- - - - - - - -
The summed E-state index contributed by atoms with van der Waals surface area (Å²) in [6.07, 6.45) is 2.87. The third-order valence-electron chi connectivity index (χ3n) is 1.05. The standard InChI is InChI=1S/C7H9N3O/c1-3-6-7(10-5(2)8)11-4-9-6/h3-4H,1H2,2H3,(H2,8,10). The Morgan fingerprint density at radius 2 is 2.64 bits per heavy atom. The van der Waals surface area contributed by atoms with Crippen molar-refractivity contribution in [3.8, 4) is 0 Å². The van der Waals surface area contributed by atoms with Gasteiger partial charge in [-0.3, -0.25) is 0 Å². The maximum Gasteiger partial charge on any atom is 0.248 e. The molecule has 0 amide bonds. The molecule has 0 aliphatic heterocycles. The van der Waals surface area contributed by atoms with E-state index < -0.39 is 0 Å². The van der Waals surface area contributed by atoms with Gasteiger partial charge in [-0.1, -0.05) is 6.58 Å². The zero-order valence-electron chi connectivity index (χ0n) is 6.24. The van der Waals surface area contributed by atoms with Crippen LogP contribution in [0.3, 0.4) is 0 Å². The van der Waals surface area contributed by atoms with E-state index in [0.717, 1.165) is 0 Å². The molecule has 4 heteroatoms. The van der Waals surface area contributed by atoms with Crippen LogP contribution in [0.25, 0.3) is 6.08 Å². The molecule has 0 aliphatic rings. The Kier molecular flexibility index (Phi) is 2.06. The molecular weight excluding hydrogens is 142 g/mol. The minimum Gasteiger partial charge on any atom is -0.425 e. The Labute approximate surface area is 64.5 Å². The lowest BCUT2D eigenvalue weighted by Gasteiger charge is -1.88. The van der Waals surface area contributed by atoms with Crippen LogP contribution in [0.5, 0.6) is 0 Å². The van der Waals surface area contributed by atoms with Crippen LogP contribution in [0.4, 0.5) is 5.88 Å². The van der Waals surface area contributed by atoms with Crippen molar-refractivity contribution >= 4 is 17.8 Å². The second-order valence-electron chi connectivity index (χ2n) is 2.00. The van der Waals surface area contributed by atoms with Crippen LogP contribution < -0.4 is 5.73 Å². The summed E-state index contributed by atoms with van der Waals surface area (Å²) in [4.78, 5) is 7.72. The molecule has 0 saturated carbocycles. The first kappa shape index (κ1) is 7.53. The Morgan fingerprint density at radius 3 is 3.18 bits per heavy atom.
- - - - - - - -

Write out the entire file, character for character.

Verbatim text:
The summed E-state index contributed by atoms with van der Waals surface area (Å²) in [6.07, 6.45) is 2.87. The third-order valence-electron chi connectivity index (χ3n) is 1.05. The standard InChI is InChI=1S/C7H9N3O/c1-3-6-7(10-5(2)8)11-4-9-6/h3-4H,1H2,2H3,(H2,8,10). The Morgan fingerprint density at radius 2 is 2.64 bits per heavy atom. The van der Waals surface area contributed by atoms with Crippen molar-refractivity contribution in [3.8, 4) is 0 Å². The van der Waals surface area contributed by atoms with Gasteiger partial charge in [-0.3, -0.25) is 0 Å². The maximum Gasteiger partial charge on any atom is 0.248 e. The molecule has 0 amide bonds. The molecule has 0 aliphatic heterocycles. The van der Waals surface area contributed by atoms with E-state index < -0.39 is 0 Å². The van der Waals surface area contributed by atoms with Gasteiger partial charge in [-0.1, -0.05) is 6.58 Å². The zero-order valence-electron chi connectivity index (χ0n) is 6.24. The van der Waals surface area contributed by atoms with Crippen LogP contribution in [0.3, 0.4) is 0 Å². The van der Waals surface area contributed by atoms with E-state index in [0.717, 1.165) is 0 Å². The molecule has 4 heteroatoms. The van der Waals surface area contributed by atoms with Crippen LogP contribution in [0.25, 0.3) is 6.08 Å². The molecule has 0 aliphatic rings. The Kier molecular flexibility index (Phi) is 2.06. The molecular weight excluding hydrogens is 142 g/mol. The minimum Gasteiger partial charge on any atom is -0.425 e. The Labute approximate surface area is 64.5 Å². The lowest BCUT2D eigenvalue weighted by Gasteiger charge is -1.88. The van der Waals surface area contributed by atoms with Crippen LogP contribution in [0.5, 0.6) is 0 Å². The van der Waals surface area contributed by atoms with Crippen LogP contribution in [0.4, 0.5) is 5.88 Å². The van der Waals surface area contributed by atoms with Crippen molar-refractivity contribution >= 4 is 17.8 Å². The second-order valence-electron chi connectivity index (χ2n) is 2.00. The van der Waals surface area contributed by atoms with Crippen LogP contribution < -0.4 is 5.73 Å². The summed E-state index contributed by atoms with van der Waals surface area (Å²) in [4.78, 5) is 7.72. The molecule has 0 saturated carbocycles. The first kappa shape index (κ1) is 7.53. The Morgan fingerprint density at radius 3 is 3.18 bits per heavy atom.